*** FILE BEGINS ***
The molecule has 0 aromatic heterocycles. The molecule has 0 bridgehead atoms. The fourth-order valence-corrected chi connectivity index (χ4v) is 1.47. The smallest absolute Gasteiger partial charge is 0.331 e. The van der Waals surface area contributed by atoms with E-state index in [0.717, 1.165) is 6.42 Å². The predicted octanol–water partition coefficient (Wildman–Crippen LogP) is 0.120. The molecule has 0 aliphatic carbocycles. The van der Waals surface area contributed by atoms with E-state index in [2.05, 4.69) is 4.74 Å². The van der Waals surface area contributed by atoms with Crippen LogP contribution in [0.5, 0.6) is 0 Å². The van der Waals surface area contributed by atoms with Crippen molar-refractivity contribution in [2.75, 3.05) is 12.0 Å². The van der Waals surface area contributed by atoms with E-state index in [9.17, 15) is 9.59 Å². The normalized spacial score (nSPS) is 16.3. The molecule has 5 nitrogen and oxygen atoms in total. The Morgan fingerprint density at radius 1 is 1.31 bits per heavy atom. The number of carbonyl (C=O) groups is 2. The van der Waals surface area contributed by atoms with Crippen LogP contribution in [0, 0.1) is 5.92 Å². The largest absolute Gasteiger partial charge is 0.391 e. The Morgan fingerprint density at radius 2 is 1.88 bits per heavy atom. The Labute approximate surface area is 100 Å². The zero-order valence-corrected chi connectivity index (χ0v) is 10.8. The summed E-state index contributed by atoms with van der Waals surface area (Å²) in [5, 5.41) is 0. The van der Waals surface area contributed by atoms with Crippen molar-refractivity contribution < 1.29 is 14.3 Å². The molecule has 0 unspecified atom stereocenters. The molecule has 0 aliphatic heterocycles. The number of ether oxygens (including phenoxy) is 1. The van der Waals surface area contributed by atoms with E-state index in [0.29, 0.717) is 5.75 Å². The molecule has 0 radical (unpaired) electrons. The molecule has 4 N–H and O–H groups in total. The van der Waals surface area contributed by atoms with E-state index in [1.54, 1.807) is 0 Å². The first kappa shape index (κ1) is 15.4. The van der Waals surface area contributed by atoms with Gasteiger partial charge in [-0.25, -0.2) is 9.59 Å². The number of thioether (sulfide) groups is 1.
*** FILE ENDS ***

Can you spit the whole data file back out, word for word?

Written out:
The molecule has 0 aromatic heterocycles. The molecule has 0 bridgehead atoms. The fourth-order valence-corrected chi connectivity index (χ4v) is 1.47. The smallest absolute Gasteiger partial charge is 0.331 e. The van der Waals surface area contributed by atoms with E-state index in [0.717, 1.165) is 6.42 Å². The predicted octanol–water partition coefficient (Wildman–Crippen LogP) is 0.120. The molecule has 0 aliphatic carbocycles. The van der Waals surface area contributed by atoms with E-state index in [2.05, 4.69) is 4.74 Å². The van der Waals surface area contributed by atoms with Crippen LogP contribution in [0.5, 0.6) is 0 Å². The van der Waals surface area contributed by atoms with Crippen molar-refractivity contribution in [2.75, 3.05) is 12.0 Å². The van der Waals surface area contributed by atoms with E-state index in [9.17, 15) is 9.59 Å². The normalized spacial score (nSPS) is 16.3. The molecule has 5 nitrogen and oxygen atoms in total. The Morgan fingerprint density at radius 1 is 1.31 bits per heavy atom. The number of carbonyl (C=O) groups is 2. The van der Waals surface area contributed by atoms with Crippen LogP contribution in [0, 0.1) is 5.92 Å². The largest absolute Gasteiger partial charge is 0.391 e. The Morgan fingerprint density at radius 2 is 1.88 bits per heavy atom. The Labute approximate surface area is 100 Å². The zero-order valence-corrected chi connectivity index (χ0v) is 10.8. The summed E-state index contributed by atoms with van der Waals surface area (Å²) in [5, 5.41) is 0. The van der Waals surface area contributed by atoms with Crippen molar-refractivity contribution < 1.29 is 14.3 Å². The molecule has 0 unspecified atom stereocenters. The molecule has 0 aliphatic heterocycles. The number of ether oxygens (including phenoxy) is 1. The van der Waals surface area contributed by atoms with E-state index in [0.29, 0.717) is 5.75 Å². The molecule has 0 radical (unpaired) electrons. The molecule has 4 N–H and O–H groups in total. The van der Waals surface area contributed by atoms with E-state index in [1.54, 1.807) is 0 Å². The first kappa shape index (κ1) is 15.4. The van der Waals surface area contributed by atoms with Gasteiger partial charge in [-0.25, -0.2) is 9.59 Å². The number of thioether (sulfide) groups is 1.